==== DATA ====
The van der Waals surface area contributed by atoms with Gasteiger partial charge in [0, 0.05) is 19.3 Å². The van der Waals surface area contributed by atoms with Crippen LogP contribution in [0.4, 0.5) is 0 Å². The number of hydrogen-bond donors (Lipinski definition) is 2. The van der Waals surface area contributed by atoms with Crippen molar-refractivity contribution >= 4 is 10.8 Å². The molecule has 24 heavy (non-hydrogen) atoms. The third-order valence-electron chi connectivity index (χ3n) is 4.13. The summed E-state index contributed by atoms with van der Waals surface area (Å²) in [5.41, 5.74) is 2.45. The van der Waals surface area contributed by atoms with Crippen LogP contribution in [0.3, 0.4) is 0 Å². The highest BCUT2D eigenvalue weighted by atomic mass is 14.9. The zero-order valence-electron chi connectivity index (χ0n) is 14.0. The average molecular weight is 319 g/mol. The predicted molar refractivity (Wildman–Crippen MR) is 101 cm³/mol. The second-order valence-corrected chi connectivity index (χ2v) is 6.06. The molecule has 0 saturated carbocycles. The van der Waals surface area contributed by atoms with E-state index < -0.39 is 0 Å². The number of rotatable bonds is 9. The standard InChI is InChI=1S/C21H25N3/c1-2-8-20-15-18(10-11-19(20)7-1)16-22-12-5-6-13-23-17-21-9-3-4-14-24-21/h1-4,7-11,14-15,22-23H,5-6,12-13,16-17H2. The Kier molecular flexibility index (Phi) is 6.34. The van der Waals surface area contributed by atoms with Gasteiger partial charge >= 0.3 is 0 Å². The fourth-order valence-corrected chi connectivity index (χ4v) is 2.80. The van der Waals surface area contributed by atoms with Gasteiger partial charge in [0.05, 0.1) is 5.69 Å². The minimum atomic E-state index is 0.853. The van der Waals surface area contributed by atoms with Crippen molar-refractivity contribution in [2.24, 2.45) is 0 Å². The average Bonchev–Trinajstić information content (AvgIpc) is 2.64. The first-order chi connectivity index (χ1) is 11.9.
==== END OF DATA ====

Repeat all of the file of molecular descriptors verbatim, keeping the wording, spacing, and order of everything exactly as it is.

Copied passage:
The van der Waals surface area contributed by atoms with Gasteiger partial charge in [0, 0.05) is 19.3 Å². The van der Waals surface area contributed by atoms with Crippen LogP contribution in [0.4, 0.5) is 0 Å². The number of hydrogen-bond donors (Lipinski definition) is 2. The van der Waals surface area contributed by atoms with Crippen molar-refractivity contribution >= 4 is 10.8 Å². The molecule has 24 heavy (non-hydrogen) atoms. The third-order valence-electron chi connectivity index (χ3n) is 4.13. The summed E-state index contributed by atoms with van der Waals surface area (Å²) in [5.41, 5.74) is 2.45. The van der Waals surface area contributed by atoms with Crippen LogP contribution in [0.3, 0.4) is 0 Å². The highest BCUT2D eigenvalue weighted by atomic mass is 14.9. The zero-order valence-electron chi connectivity index (χ0n) is 14.0. The average molecular weight is 319 g/mol. The predicted molar refractivity (Wildman–Crippen MR) is 101 cm³/mol. The second-order valence-corrected chi connectivity index (χ2v) is 6.06. The molecule has 0 saturated carbocycles. The van der Waals surface area contributed by atoms with E-state index < -0.39 is 0 Å². The number of rotatable bonds is 9. The standard InChI is InChI=1S/C21H25N3/c1-2-8-20-15-18(10-11-19(20)7-1)16-22-12-5-6-13-23-17-21-9-3-4-14-24-21/h1-4,7-11,14-15,22-23H,5-6,12-13,16-17H2. The Kier molecular flexibility index (Phi) is 6.34. The van der Waals surface area contributed by atoms with Gasteiger partial charge >= 0.3 is 0 Å². The fourth-order valence-corrected chi connectivity index (χ4v) is 2.80. The van der Waals surface area contributed by atoms with Gasteiger partial charge in [0.05, 0.1) is 5.69 Å². The minimum atomic E-state index is 0.853. The van der Waals surface area contributed by atoms with Crippen molar-refractivity contribution in [2.24, 2.45) is 0 Å². The average Bonchev–Trinajstić information content (AvgIpc) is 2.64. The first-order chi connectivity index (χ1) is 11.9.